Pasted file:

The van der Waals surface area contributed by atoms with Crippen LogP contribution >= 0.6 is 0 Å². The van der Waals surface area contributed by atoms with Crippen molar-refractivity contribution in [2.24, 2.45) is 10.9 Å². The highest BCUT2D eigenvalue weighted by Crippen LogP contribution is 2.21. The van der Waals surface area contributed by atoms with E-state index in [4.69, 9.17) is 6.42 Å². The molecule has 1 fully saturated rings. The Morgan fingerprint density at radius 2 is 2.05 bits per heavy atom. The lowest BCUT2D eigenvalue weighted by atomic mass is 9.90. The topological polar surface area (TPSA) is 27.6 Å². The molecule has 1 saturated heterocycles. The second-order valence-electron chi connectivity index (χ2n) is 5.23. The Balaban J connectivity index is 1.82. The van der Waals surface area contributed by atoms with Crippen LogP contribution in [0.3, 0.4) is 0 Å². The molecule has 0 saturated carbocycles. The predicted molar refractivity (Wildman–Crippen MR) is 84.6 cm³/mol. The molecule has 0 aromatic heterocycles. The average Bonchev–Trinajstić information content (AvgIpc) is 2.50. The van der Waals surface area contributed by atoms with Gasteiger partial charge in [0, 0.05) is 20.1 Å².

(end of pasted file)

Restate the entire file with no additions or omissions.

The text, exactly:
The van der Waals surface area contributed by atoms with Crippen LogP contribution >= 0.6 is 0 Å². The van der Waals surface area contributed by atoms with Crippen molar-refractivity contribution in [2.24, 2.45) is 10.9 Å². The highest BCUT2D eigenvalue weighted by Crippen LogP contribution is 2.21. The van der Waals surface area contributed by atoms with E-state index in [4.69, 9.17) is 6.42 Å². The molecule has 1 fully saturated rings. The Morgan fingerprint density at radius 2 is 2.05 bits per heavy atom. The lowest BCUT2D eigenvalue weighted by atomic mass is 9.90. The topological polar surface area (TPSA) is 27.6 Å². The molecule has 1 saturated heterocycles. The second-order valence-electron chi connectivity index (χ2n) is 5.23. The Balaban J connectivity index is 1.82. The van der Waals surface area contributed by atoms with Crippen LogP contribution in [0.3, 0.4) is 0 Å². The molecule has 0 saturated carbocycles. The predicted molar refractivity (Wildman–Crippen MR) is 84.6 cm³/mol. The molecule has 0 aromatic heterocycles. The average Bonchev–Trinajstić information content (AvgIpc) is 2.50. The van der Waals surface area contributed by atoms with Gasteiger partial charge in [0, 0.05) is 20.1 Å².